22 abril, 2024

Exercise in Python: creating icons with PIL |

A few weeks ago, we were looking at how to create an executable file, from a «.py» using the library «pyinstaller». In this process we talked about the possibility of personifying the icon of our future «.exe» accessing some of the pages created for this purpose, or through the library and we were creating icons with PIL.

Well, this time, we are going to do it with you. We are going to create a simple program that allows us to create an image file, an icon for our program (file «.ico»), exercise which will help us put into practice some knowledge that we have recently acquired.

Let’s get started: creating icons with PIL

As usual, we will start by importing the necessary libraries and resources so that our program can work. Of which only «PIL» we will have to install it (if we have not already done so) on our device (using the command «pip»):

As you can see, we have imported the module «Image» from the bookstore «PIL». We have done the same with «you» (which we will use to set the path to the directory we want our program to run in) and «subprocess».

Since our program is going to create the file «.ico» from an image file that we have previously stored in a folder on our system. The first thing we will have to indicate to our program is the directory in which the image file is located from which we are going to create our icon (which will also be where the new generated file will be located).
To do this, we will create a variable («new route»), through which we will indicate the path to said directory. However, since there is a possibility that an error may be made when entering such information (an inappropriate string or a non-existent route), to prevent the program from failing in such cases, we will indicate that it displays the message «INVALID ROUTE» and since we have included this block in a «while»the program will ask us again for the path to the directory.

On the other hand, if the information entered corresponds to an existing directory («if os.path.isdir (new_path):») the program will change the directory in which it is executed with the method «.chdir()» which will be the one indicated with the input for «new route» (“os.chdir(new_path)”). In turn, since this block is being executed in a loop («while True:») we will use (in the latter case) «break» to finish it.

Once our program has the information regarding the directory in which it is going to be executed, it will ask us to enter the name of the image file that we want to convert to the format «.ico»said input will be stored in a variable named «im»:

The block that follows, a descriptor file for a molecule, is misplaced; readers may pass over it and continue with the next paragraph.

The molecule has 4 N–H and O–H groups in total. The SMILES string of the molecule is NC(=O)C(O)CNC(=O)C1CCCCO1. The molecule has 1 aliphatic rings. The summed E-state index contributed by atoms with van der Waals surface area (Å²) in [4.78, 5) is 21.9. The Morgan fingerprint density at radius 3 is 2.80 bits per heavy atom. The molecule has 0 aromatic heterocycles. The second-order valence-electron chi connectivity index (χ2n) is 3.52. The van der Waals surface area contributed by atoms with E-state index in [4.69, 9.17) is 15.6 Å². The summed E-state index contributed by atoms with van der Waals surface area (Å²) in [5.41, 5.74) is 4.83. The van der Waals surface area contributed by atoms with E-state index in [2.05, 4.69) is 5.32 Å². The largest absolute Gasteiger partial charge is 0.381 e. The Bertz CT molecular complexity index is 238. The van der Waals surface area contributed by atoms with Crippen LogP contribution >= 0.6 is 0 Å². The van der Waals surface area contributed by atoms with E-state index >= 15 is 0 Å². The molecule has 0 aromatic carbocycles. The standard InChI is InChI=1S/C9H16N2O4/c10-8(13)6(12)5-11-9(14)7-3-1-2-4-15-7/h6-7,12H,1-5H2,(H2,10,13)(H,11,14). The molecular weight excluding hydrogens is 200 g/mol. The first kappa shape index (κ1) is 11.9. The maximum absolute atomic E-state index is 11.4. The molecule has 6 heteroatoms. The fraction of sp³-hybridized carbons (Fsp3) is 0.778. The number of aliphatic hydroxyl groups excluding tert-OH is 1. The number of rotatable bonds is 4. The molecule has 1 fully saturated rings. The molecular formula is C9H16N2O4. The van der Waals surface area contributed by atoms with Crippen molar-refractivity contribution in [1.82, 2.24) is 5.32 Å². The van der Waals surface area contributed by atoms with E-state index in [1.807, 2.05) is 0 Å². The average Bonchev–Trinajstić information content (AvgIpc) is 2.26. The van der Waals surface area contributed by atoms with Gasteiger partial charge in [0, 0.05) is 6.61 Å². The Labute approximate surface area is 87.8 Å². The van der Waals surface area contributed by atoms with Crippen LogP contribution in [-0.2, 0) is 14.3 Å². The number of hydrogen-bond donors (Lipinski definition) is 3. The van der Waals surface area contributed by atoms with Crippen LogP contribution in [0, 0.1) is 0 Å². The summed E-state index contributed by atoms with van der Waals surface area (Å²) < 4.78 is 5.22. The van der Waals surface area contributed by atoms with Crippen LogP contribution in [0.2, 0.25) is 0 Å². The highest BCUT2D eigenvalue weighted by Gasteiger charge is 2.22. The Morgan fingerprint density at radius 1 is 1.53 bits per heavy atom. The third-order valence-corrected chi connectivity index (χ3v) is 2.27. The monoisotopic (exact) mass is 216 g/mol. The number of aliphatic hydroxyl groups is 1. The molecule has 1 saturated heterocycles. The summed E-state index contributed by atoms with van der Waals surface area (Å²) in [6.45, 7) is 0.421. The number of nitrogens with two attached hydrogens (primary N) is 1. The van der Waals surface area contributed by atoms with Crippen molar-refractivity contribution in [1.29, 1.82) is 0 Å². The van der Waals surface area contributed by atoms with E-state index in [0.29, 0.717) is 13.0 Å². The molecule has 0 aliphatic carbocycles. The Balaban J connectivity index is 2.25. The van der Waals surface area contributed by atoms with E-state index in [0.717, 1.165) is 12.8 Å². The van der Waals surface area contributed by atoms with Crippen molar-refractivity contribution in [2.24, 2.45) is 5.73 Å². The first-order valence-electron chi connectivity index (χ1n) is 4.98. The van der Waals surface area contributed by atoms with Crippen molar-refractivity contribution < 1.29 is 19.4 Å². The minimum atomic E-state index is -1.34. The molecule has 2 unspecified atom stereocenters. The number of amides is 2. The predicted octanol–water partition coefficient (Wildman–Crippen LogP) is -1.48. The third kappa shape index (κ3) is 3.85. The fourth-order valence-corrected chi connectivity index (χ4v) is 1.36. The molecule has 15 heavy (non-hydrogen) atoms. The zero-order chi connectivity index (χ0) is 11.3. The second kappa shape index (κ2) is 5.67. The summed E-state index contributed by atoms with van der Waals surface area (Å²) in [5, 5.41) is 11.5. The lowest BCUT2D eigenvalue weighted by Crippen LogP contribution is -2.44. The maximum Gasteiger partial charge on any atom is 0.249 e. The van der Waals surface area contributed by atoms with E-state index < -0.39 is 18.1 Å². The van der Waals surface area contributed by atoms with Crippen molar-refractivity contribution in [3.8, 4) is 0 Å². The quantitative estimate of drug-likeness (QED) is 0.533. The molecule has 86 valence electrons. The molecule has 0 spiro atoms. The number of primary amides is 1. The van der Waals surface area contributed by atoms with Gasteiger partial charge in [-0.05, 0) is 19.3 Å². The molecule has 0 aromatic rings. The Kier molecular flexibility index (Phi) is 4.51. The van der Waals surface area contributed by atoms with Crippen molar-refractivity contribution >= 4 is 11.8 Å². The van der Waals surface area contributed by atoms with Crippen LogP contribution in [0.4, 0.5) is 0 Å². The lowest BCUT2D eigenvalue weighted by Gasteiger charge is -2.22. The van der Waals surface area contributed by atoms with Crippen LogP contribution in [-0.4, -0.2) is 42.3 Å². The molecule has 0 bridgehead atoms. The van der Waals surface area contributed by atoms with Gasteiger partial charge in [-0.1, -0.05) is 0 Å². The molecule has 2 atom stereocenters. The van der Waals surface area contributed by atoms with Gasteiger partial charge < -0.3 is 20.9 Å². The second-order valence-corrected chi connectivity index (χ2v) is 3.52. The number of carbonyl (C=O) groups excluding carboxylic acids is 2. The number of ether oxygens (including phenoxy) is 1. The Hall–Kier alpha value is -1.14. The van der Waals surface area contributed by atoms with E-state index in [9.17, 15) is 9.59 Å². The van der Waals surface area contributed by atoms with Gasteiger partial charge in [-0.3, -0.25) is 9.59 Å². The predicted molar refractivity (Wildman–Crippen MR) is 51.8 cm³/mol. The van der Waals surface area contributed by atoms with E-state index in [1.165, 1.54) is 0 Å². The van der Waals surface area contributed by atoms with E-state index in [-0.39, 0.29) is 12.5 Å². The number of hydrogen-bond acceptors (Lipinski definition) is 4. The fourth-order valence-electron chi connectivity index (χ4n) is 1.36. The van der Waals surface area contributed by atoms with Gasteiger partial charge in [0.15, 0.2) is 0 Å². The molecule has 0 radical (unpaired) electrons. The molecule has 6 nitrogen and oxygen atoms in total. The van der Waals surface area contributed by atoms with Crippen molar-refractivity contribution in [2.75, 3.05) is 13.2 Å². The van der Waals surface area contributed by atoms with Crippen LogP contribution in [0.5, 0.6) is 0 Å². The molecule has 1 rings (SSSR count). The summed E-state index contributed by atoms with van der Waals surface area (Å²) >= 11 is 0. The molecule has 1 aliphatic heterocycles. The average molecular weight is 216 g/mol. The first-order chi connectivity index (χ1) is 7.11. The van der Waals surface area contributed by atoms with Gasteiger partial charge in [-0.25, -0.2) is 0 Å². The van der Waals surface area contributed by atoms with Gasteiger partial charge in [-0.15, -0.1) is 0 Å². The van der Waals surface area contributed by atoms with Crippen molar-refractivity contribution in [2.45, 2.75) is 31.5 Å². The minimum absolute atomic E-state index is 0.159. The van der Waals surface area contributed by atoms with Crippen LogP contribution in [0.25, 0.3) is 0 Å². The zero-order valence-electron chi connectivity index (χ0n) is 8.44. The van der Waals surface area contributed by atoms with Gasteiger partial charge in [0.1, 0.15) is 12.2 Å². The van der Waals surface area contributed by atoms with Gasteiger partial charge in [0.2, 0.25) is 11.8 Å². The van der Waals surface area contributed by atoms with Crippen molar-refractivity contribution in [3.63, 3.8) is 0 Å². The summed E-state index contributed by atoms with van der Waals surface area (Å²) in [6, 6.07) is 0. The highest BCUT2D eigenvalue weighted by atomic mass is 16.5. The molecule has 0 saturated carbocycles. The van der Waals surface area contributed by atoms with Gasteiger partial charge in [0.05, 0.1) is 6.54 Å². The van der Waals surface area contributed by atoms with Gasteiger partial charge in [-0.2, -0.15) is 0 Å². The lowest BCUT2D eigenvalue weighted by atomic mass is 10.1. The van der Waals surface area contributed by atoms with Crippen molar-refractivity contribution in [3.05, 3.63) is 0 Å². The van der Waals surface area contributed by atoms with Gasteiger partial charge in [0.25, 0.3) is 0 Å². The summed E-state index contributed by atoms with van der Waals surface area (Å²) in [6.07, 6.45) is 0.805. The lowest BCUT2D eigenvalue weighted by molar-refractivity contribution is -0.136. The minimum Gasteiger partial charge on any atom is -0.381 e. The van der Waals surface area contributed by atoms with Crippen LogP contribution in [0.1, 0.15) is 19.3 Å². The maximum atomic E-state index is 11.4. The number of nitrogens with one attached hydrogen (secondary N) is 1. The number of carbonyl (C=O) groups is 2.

Once we indicate the name of the file to use, our program will check if said file is located within the current directory («if im in os.listdir():»). If so, a variable will be created («yam») in which the file name without the extension («name=diiv[0]» where «divi» is the variable that contains the list with the name and extension of the original file, using the dot «.» as a separator). On the other hand, in the event that there is no file in the directory, with the specified name, we will show the message «File not found, im» (what we will do with a «else»).

As seen in the image above, obtaining the file name without the extension, we will use a statement «try:» so that our program «try»first of all, open the file indicated in the variable «im» using the method «Image.open()» («image=Image.open(im)») and secondly, save the file as a “.ico” file. For which we will use the «.save()» method to which we will pass as an argument the name of the original file (without the extension) plus the new extension «.ico» («image.save(name+».ico»)) after which, the program will display the message on the screen «’.ICO’ FILE SUCCESSFULLY CREATED». For its part, this double operation cannot be carried out (either because the indicated file cannot be opened, or because it is not suitable to be converted into «.ico»), as provided in the exception («except:»), displaying the message «The operation could not be completed.»

Finally, once the file is created «.ico»our program will ask us if we want to continue with its execution (to limit the possible responses of the user, with «n» for not and «s» To affirm, we will use the function «ns» previously defined) said user response will be stored in a new variable «conti». So if the answer is «n» will end the execution of the program, and if it is «s», the execution of the loop will simply continue, after clearing the console with «subprocess» in the case of windows (for linux we would use «os.system(«clear»)») in which the conversion operation is included:

You can see the complete code of this program in the following link to github. And well, this is how we are creating icons with PIL. Did you know how?

Self-taught programmer and developer. Posts weekly on the blog “The Botched Programmer” (wordpress) and I also collaborate on the pages “Commented Code” and “MathPy algorithms” From Facebook.

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